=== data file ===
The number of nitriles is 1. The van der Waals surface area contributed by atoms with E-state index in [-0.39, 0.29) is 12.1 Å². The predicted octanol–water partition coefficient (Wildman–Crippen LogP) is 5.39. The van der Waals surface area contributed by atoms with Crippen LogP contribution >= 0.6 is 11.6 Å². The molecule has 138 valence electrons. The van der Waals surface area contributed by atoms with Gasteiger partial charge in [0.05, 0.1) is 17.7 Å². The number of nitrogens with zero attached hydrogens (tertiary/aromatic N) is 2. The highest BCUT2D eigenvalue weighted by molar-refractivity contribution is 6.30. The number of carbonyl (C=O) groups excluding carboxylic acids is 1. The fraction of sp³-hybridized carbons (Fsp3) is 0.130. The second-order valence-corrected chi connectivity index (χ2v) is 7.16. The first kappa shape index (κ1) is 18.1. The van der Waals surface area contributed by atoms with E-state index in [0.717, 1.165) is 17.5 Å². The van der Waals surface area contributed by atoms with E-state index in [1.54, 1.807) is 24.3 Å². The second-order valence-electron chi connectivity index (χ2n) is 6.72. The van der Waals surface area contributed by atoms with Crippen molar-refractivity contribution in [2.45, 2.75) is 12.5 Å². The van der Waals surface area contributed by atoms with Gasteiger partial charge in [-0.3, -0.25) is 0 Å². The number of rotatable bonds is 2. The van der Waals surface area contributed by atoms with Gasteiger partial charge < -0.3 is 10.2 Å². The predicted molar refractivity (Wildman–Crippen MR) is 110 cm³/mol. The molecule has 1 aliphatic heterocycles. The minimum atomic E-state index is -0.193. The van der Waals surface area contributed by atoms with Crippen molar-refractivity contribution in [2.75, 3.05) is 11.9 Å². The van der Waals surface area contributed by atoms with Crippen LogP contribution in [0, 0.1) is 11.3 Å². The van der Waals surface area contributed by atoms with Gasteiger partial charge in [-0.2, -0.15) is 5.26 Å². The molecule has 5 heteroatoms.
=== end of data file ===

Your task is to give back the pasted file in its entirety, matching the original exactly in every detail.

The number of nitriles is 1. The van der Waals surface area contributed by atoms with E-state index in [-0.39, 0.29) is 12.1 Å². The predicted octanol–water partition coefficient (Wildman–Crippen LogP) is 5.39. The van der Waals surface area contributed by atoms with Crippen LogP contribution >= 0.6 is 11.6 Å². The molecule has 138 valence electrons. The van der Waals surface area contributed by atoms with Gasteiger partial charge in [0.05, 0.1) is 17.7 Å². The number of nitrogens with zero attached hydrogens (tertiary/aromatic N) is 2. The highest BCUT2D eigenvalue weighted by molar-refractivity contribution is 6.30. The number of carbonyl (C=O) groups excluding carboxylic acids is 1. The fraction of sp³-hybridized carbons (Fsp3) is 0.130. The second-order valence-corrected chi connectivity index (χ2v) is 7.16. The first kappa shape index (κ1) is 18.1. The van der Waals surface area contributed by atoms with E-state index in [0.717, 1.165) is 17.5 Å². The van der Waals surface area contributed by atoms with E-state index in [1.54, 1.807) is 24.3 Å². The second-order valence-electron chi connectivity index (χ2n) is 6.72. The van der Waals surface area contributed by atoms with Crippen molar-refractivity contribution in [2.45, 2.75) is 12.5 Å². The van der Waals surface area contributed by atoms with Gasteiger partial charge in [-0.3, -0.25) is 0 Å². The number of rotatable bonds is 2. The van der Waals surface area contributed by atoms with Gasteiger partial charge < -0.3 is 10.2 Å². The predicted molar refractivity (Wildman–Crippen MR) is 110 cm³/mol. The molecule has 1 aliphatic heterocycles. The minimum atomic E-state index is -0.193. The van der Waals surface area contributed by atoms with Crippen molar-refractivity contribution in [2.75, 3.05) is 11.9 Å². The van der Waals surface area contributed by atoms with Crippen LogP contribution in [0, 0.1) is 11.3 Å². The van der Waals surface area contributed by atoms with Gasteiger partial charge in [-0.2, -0.15) is 5.26 Å². The molecule has 5 heteroatoms.